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Financial Donations


What does The Society for Animals in Distress do?

The Society is a welfare veterinary care provider; we drive access to veterinary care for animals in low to no income targeted communities. Our services and foci are funded by donors and sustainable income streams and we are proudly supported by committed volunteers who increase our capacity to successfully deliver our mandate. All services are rendered within the financial and professional capacity afforded to us.


What is unique to The Society?

We are unique in that we integrate local communities in our processes through education, participation and skills development. Through our SAID Enterprise Engagement division of The Society, we have pioneered the Animal Health Technician (AHT) mentorship program concept and lead the way in empowering graduate youth with a widened scope of employment possibilities. While contributing and providing opportunities to the active economic participation of professional youth, we successfully promote our focus in the securing of future professional competency, commitment and the necessary capacity to achieve our mission of driving access to veterinary care across South Africa.


How long has The Society been in existence?

The Society for Animals in Distress was established in 1958.


Why is mentorship of graduates important?

One of the major contributing factors to animal abuse and neglect is the lack of knowledge and affordable, readily available access to professional veterinary care services. The mentorship of para-veterinary graduate youth provides current and future capacity solutions to address this dire need. Every mentored graduate para-veterinarian holds the key to greatly reduce the suffering of animals, they minimise the number of animals requiring rescue and in turn the over-crowding of rescue facilities. Another critical factor made possible by graduate mentorship, is the stemming of the dilution of donor funding that is currently crippling solution based progress.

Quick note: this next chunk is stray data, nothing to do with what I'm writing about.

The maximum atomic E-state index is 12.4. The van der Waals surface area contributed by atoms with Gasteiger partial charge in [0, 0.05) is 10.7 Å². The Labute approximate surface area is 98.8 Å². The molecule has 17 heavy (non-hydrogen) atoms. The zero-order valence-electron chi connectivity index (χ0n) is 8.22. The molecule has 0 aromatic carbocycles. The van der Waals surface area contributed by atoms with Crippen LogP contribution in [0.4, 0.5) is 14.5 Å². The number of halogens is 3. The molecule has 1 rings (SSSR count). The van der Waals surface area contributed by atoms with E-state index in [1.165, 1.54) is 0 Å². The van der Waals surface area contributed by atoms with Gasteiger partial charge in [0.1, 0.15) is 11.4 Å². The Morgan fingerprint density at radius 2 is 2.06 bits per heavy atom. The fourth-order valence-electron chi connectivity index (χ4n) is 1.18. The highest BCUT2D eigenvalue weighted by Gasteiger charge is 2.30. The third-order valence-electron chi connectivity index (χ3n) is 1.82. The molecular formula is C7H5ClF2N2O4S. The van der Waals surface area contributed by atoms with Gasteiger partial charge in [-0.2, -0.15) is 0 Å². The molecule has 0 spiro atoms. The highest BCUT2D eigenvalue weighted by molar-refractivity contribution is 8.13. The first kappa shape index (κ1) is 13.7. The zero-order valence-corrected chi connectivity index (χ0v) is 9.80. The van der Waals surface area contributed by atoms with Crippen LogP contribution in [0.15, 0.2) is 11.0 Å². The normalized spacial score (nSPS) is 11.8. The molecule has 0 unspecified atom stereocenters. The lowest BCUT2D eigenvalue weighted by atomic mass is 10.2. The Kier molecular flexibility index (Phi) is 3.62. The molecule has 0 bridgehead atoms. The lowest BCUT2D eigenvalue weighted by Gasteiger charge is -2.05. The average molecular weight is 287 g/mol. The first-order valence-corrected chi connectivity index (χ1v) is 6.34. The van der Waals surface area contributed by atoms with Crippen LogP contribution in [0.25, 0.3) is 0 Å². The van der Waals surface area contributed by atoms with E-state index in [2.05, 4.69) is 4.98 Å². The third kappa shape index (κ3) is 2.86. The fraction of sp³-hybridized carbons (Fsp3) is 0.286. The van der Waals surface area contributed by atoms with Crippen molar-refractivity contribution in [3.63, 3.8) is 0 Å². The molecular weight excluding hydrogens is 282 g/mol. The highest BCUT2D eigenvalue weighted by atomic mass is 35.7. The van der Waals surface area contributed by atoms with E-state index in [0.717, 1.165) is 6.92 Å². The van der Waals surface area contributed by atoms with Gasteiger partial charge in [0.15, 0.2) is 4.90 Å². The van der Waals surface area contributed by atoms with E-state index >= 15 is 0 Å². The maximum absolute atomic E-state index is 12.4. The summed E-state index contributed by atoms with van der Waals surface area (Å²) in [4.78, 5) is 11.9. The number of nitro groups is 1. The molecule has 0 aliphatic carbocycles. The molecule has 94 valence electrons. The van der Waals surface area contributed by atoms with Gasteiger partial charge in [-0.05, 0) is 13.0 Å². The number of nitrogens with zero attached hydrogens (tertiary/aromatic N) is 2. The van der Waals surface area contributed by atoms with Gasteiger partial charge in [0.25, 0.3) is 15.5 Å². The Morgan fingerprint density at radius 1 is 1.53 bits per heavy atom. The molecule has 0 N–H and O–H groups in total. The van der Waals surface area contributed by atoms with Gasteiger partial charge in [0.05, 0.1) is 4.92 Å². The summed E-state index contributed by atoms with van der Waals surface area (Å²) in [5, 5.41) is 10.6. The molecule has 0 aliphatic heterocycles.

Does The Society charge poor clients for their services?

The Society charges a heavily discounted welfare cost for veterinary service according to the client’s financial circumstances. In our experience, a nominal donation requested from clients increases the likelihood that the patient will be supported by a committed owner. Clients who are serviced by The Society receive service excellence and are dependent and grateful for the rapid response they receive. The development of trust in The Society’s professional staff engenders pride in our clients’ commitment to their animals.


What is your facility in Midrand used for?

The Society’s facility in Midrand comprises a state of the art hospital to deliver veterinary care, internal outreach programs and provide the space required to mentor graduate youth. The facility incorporates 203 fit for purpose kennels, an equine care centre, paddocking for herd animals and equine, administration offices and storage facilities.


Can I trust that my donation will be invested in the alleviation of animal suffering?

The Society is singularly focussed in welfare professional veterinary care. Every cent received is valued and administered directly into our mandate and proven in the results gained from our mission to drive access to veterinary care. 


What happens to the animals after The Society has provided veterinary care?

The animals are returned to their owners. It is our experience that working with owners through monitoring, professional services and a regular presence, delivers the most effective results in the development of knowledge and animal care skills. Our education is directed not only to the care of the returned patient, but serves to protect every successive animal the owner may take care of. The witnessing of the circumstances of individual clients, by our mobile unit teams, directs and ensures the integrity of our intervention.


How many animals does The Society provide veterinary care for?